Can Ai Predict the Presidential Election?
While AI has great promise across many fields, it may be overkill for predicting the outcome of a U.S. Presidential election.
With roughly 9 “swing states” and the remaining states’ outcomes essentially pre-determined, there aren’t too many “plausible” outcomes to consider.
Forecasters such as 538 try to use polling to predict how these swing states will vote. A crude model would treat each swing state as equally likely to vote for a Democrat or a Republican, and such a model would have to predict 9 “bits” of information or choose one of 2^9 = 512 outcomes.
However, each state isn’t equally likely to swing in either direction, and polling uncertainties between states are correlated, which means that some outcomes are far less plausible than other outcomes, and thus the effective amount of information or the number of bits that need to be determined is less than 9. A cautious estimate might be 7 or 8 bits.
AI and Machine Learning benefit from additional data and many outcomes to train and test against, but the infrequency of presidential elections means that validating such methods with direct data is limited.
While methods that use transfer learning from the more frequent house and senate elections, may in theory give more precise presidential election odds, to what ends does more accurately distinguish a 72% win probability versus a 74% win probability materially benefit a forecaster for an event that occurs once every 4 years?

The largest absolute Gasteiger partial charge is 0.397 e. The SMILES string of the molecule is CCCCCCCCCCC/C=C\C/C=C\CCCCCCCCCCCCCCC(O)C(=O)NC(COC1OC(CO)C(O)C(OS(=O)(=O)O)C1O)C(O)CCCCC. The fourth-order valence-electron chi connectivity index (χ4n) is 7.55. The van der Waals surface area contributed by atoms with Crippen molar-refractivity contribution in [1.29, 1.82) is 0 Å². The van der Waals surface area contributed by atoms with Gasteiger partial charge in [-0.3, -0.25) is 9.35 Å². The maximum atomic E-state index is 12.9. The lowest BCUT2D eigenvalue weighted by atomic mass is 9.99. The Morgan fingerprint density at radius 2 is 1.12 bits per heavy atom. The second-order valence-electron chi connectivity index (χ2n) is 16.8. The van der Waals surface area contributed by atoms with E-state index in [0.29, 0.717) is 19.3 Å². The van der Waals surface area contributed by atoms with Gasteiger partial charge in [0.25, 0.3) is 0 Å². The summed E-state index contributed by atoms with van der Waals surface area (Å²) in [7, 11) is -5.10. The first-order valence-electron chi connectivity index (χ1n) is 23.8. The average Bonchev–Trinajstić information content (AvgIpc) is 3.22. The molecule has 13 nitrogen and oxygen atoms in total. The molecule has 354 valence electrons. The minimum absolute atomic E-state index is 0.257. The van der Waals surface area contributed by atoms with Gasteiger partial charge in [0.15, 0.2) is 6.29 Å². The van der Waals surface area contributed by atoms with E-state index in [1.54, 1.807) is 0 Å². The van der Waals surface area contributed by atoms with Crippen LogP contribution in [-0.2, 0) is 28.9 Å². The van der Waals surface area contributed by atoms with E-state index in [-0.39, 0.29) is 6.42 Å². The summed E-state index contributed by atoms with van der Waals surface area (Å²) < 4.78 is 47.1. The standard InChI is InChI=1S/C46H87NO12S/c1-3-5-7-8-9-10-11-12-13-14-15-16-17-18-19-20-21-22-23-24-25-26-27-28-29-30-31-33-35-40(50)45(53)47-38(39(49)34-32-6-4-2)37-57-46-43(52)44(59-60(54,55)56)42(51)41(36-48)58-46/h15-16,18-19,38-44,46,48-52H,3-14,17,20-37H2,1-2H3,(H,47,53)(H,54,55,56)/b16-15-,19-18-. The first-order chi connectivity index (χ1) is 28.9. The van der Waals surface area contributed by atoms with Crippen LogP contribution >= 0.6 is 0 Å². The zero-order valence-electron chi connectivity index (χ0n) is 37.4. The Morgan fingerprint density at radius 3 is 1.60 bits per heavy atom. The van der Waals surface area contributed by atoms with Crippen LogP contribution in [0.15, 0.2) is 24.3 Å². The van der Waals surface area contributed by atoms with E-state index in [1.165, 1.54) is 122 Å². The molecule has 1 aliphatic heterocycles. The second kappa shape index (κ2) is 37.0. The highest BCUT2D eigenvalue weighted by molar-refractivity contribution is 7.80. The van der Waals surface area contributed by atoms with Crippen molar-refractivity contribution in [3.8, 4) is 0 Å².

The whole election has maybe 8 bits of entropy. One could just randomly choose swing states with a coin flip and call it a model. But to be more accurate what would we need?
We can probably define it as a binary classification problem.
States are pretty correlated, and swing states are as well.
So the net amount of information entropy is far less than 50 bits.
One can basically ignore all the non-swing states.
We get around 9 ‘swingish’ states. Drop one bit of entropy for state to state correlations to be conservative. In reality probably way more correlation?
2^8 = 256 “reasonable” outcomes
The entropy of the very presidential election -- the effective dimensionality (the sum of singular values of the PCA, as it's often taken) is most likely far below 8.
Edited by Samson Qian, Qilin Guo Thomas Braun, Yunfei Chen, Dima Korolev, Alexander Fleiss, Calvin Ma, Helen Wu, Hongyi Liang, Wenxin Mu & James Rhinelander